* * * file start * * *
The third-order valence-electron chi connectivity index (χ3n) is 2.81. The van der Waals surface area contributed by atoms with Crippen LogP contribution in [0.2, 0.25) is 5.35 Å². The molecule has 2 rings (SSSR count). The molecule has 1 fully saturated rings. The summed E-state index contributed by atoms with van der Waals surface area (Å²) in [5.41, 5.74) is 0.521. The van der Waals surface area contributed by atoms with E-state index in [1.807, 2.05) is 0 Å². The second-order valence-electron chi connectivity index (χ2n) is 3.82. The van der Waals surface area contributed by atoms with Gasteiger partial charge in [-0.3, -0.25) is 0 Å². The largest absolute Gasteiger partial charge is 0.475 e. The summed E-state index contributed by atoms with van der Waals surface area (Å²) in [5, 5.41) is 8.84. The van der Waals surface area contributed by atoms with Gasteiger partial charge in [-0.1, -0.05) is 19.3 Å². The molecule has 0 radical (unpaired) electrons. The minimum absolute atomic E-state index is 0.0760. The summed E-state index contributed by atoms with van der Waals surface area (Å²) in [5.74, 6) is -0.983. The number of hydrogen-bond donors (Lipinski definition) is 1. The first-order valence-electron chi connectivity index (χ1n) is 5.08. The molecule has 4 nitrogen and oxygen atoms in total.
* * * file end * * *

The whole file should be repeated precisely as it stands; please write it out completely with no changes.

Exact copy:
The third-order valence-electron chi connectivity index (χ3n) is 2.81. The van der Waals surface area contributed by atoms with Crippen LogP contribution in [0.2, 0.25) is 5.35 Å². The molecule has 2 rings (SSSR count). The molecule has 1 fully saturated rings. The summed E-state index contributed by atoms with van der Waals surface area (Å²) in [5.41, 5.74) is 0.521. The van der Waals surface area contributed by atoms with E-state index in [1.807, 2.05) is 0 Å². The second-order valence-electron chi connectivity index (χ2n) is 3.82. The van der Waals surface area contributed by atoms with Gasteiger partial charge in [-0.3, -0.25) is 0 Å². The largest absolute Gasteiger partial charge is 0.475 e. The summed E-state index contributed by atoms with van der Waals surface area (Å²) in [5, 5.41) is 8.84. The van der Waals surface area contributed by atoms with Gasteiger partial charge in [-0.1, -0.05) is 19.3 Å². The molecule has 0 radical (unpaired) electrons. The minimum absolute atomic E-state index is 0.0760. The summed E-state index contributed by atoms with van der Waals surface area (Å²) in [5.74, 6) is -0.983. The number of hydrogen-bond donors (Lipinski definition) is 1. The first-order valence-electron chi connectivity index (χ1n) is 5.08. The molecule has 4 nitrogen and oxygen atoms in total.